Amish Lesson Plan

Instructor: Dana Dance-Schissel

Dana teaches social sciences at the college level and English and psychology at the high school level. She has master's degrees in applied, clinical and community psychology.

What are the fundamental principles that guide Amish communities? This lesson plan uses a text lesson to outline key facts about the Amish. An activity challenges students to compare their daily activities with those of the Amish.

Learning Objectives

Upon completion of this lesson, students will be able to:

  • summarize the history of the Amish
  • explain the belief system of the Amish
  • describe the characteristics of Amish life


45 to 60 minutes

Curriculum Standards


Determine the central ideas or information of a primary or secondary source; provide an accurate summary of the source distinct from prior knowledge or opinions.


Identify key steps in a text's description of a process related to history/social studies (e.g., how a bill becomes law, how interest rates are raised or lowered).


Determine the meaning of words and phrases as they are used in a text, including vocabulary specific to domains related to history/social studies.


  • Assorted photographs of Amish people
  • Paper copies of the text lesson Amish: Culture, History & Religion
  • A worksheet created using the quiz from the associated text lesson
  • Photocopied blank daily schedules, broken out into hourly segments


  • Begin by displaying the photographs for the class.
    • Do you notice anything unique about the people in the photographs?
    • Have any of you seen people who look similar to those featured in the photographs?
  • Pass out the paper copies of the text lesson to the class.
  • Tell the class to read the introduction and 'The History of the Amish' section of the text lesson.
    • Did anyone guess that the people in the photographs are Amish?
    • What is shunning?
    • What types of things might cause someone to be shunned?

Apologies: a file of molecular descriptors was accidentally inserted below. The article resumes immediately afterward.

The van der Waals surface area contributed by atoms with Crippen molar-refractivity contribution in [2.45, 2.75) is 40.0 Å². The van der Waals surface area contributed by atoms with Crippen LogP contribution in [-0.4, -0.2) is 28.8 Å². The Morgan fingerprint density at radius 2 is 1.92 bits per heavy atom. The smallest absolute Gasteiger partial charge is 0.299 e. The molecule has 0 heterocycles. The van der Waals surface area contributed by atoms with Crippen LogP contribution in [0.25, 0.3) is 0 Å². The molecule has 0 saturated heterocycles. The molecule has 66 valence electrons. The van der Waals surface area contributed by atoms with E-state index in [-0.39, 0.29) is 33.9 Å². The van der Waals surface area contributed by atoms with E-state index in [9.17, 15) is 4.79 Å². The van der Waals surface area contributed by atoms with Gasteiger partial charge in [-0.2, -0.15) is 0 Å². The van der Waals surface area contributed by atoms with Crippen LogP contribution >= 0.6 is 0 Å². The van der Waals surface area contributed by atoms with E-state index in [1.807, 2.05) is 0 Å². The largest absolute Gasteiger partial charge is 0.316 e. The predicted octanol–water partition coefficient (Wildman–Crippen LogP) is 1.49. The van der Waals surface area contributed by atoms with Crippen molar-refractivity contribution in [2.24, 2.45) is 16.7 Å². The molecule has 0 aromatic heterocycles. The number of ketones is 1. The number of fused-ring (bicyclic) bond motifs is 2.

• Tell the class to read the 'Rejection of Self-Expression' section of the text lesson.
    • Take a look at what you are wearing. Which items would be against the Amish rejection of self-expression? Why?
    • What would life be like without music or personal photographs of loved ones?
    • Can you think of any other religions that practice self-denial?
  • Have the class read the 'Religion' section of the text lesson.
    • Why do the Amish only baptize adults?
    • Why are young people in Amish communities allowed to engage in rumpsringa?
  • Instruct the class to read 'The Amish and Technology' section of the text lesson.
    • How different would your life be without electricity, automobiles, television, telephones, and computers?
    • Why are these things prohibited in Amish communities?
  • Ask the class to read the rest of the text lesson.
    • What role does the Ordnung play in Amish life?
    • What are the key elements of Amish life?
  • Pass out the worksheet to the class.
  • Instruct each student to complete the worksheet using what they learned in the text lesson about the Amish.
  • When all students have responded to each question on the worksheet, give them a chance to ask any questions they may have.
  • Review each question and answer with the class as students self-check their work.

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